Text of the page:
Article

How are new hybrid working patterns shaking up facilities management?

Tech is helping facilities managers to respond to the new peaks and troughs of the working week

October 04, 2021
Contributors:
  • Russell Handy

With more companies implementing hybrid working, office routines have shifted significantly from pre-pandemic days.

Rather than a steady stream of employees throughout the week, workplaces now face greater occupancy peaks and troughs.

Accurately knowing how many people are in the office on different days is more challenging than ever, explains Alan Epps, an operations director for Integral, JLL’s Integrated Facilities Management arm in the UK.

“We’ve moved from predictable occupancy levels to a scenario where it’s harder to measure facilities management (FM) needs from day-to-day,” says Epps. “The ongoing return to the workplace is highlighting how vital tech and data are when managing buildings.”

Facilities managers are increasingly turning to advanced tech tools that track both overall office occupancy, such as workplace analytics platform start-up Vergesense, or desk and meeting room use through smart building platform Infogrid. Enterprise software company ServiceNow’s Safe Workplace platform, meanwhile, tracks a range of factors from social distancing floorplans to automated cleaning.

“Real-time tracking of both space use and office occupancy levels allows FM teams to plan when best to carry out planned maintenance tasks and take advantage of off-peak times rather than working out-of-hours,” says Epps. “It also helps to manage personnel more effectively, for example, different levels of security or more cleaning during and after peak times.”

Indeed, one in two employees now say a strong focus on hygiene is essential in the office, according to JLL’s Worker Preferences Barometer.

Improving efficiency

With hybrid working bringing in an extra layer of unpredictability to occupancy levels, being able to respond quickly to unforeseen events is even more important – whether it’s a lift breaking down during a busy midweek day or suddenly needing to close off an area for deep cleaning if employees using the space have fallen sick.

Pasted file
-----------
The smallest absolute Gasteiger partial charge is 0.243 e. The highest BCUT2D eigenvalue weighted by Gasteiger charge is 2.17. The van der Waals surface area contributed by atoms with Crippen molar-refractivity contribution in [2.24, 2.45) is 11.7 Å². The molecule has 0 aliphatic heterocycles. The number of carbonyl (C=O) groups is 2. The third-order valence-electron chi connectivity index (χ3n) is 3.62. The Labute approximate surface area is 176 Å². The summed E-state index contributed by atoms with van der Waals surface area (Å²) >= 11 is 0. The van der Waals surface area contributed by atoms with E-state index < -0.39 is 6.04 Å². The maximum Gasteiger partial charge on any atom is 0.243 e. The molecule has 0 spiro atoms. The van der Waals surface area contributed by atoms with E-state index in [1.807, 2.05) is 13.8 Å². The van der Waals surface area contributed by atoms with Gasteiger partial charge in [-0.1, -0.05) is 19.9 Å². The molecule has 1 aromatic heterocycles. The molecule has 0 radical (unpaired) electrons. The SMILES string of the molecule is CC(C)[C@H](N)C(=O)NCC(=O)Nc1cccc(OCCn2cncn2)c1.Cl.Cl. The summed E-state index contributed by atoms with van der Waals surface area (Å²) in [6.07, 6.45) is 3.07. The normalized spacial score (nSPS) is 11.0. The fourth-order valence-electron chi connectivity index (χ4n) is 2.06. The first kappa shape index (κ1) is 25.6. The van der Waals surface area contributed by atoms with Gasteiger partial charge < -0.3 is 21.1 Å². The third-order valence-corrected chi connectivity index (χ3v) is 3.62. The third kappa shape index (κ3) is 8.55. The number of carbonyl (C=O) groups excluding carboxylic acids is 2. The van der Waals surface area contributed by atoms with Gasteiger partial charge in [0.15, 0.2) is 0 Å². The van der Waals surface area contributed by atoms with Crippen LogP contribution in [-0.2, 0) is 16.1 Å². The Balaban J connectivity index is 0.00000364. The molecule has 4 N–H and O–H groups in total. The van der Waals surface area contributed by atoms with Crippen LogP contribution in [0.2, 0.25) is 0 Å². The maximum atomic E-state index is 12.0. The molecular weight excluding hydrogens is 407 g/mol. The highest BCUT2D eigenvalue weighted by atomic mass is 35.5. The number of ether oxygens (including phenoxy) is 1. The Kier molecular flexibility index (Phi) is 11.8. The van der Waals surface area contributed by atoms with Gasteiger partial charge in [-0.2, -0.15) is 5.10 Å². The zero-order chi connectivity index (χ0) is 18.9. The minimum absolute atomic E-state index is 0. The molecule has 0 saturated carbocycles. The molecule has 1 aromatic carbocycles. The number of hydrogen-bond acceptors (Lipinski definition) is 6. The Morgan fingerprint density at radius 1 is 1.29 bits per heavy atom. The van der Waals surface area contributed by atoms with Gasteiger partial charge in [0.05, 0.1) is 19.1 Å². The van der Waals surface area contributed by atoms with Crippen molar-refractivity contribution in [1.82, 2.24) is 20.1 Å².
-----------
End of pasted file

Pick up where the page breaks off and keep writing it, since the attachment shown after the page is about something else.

A new generation of on-demand facilities management services, such as JLL’s Facilities on Demand, are giving businesses and landlords instant access to facilities services so they can quickly respond to urgent tasks.

“On-demand services are a smarter and more efficient way to manage reactive tasks,” explains Leighton Jones, product director at Integral. “Being able to log issues quickly and easily track progress online means less downtime while helping keep companies safe and compliant.”

Sharing workplace data effectively among different teams is also key, Epps says – particularly when monitoring space use.

“If a meeting room hasn’t been used for days or even weeks at a time, that’s information that can benefit a range of people, from cleaners who no longer need to empty a bin to security who no longer need to check if a window is closed, as well as technicians who need to regularly check equipment,” Epps explains. “Powering down an unused room also offers companies energy savings.”

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Tech and humans work together

Technology platforms are increasingly helping manage the flow of visitors into offices. Cloud-based visitor management systems such as Sweden’s VisitLog and Canada’s iLobby help companies keep track of guests in the building, boosting security while also supporting a more efficient check-in process.

“Tech that removes the menial tasks from front-of-house staff enables more human interaction which provides a better first impression of the company and the building,” says Jones.

Using tech platforms to support admin burdens also frees up facilities managers to focus more on how they support the new role of offices as social and collaborative spaces that truly help employees connect with colleagues and support their health and wellbeing.

Indeed, as JLL’s Regenerative Workplace research shows, today’s employees are prioritising relaxation spaces, healthy food services and social areas in the office.

“As more people come into the office to meet with people rather than just get on with work, facilities managers need to be thinking about how they best facilitate that,” says Jones.

Certainly, evolving tech tools will remain an important part of the mix to help companies manage facilities effectively and provide an optimal workplace experience.

“Companies are quickly turning to these much-needed new tech offerings to manage more complex work environments,” Jones says. “The rise of hybrid working has without doubt brought workplace technology to the fore.”

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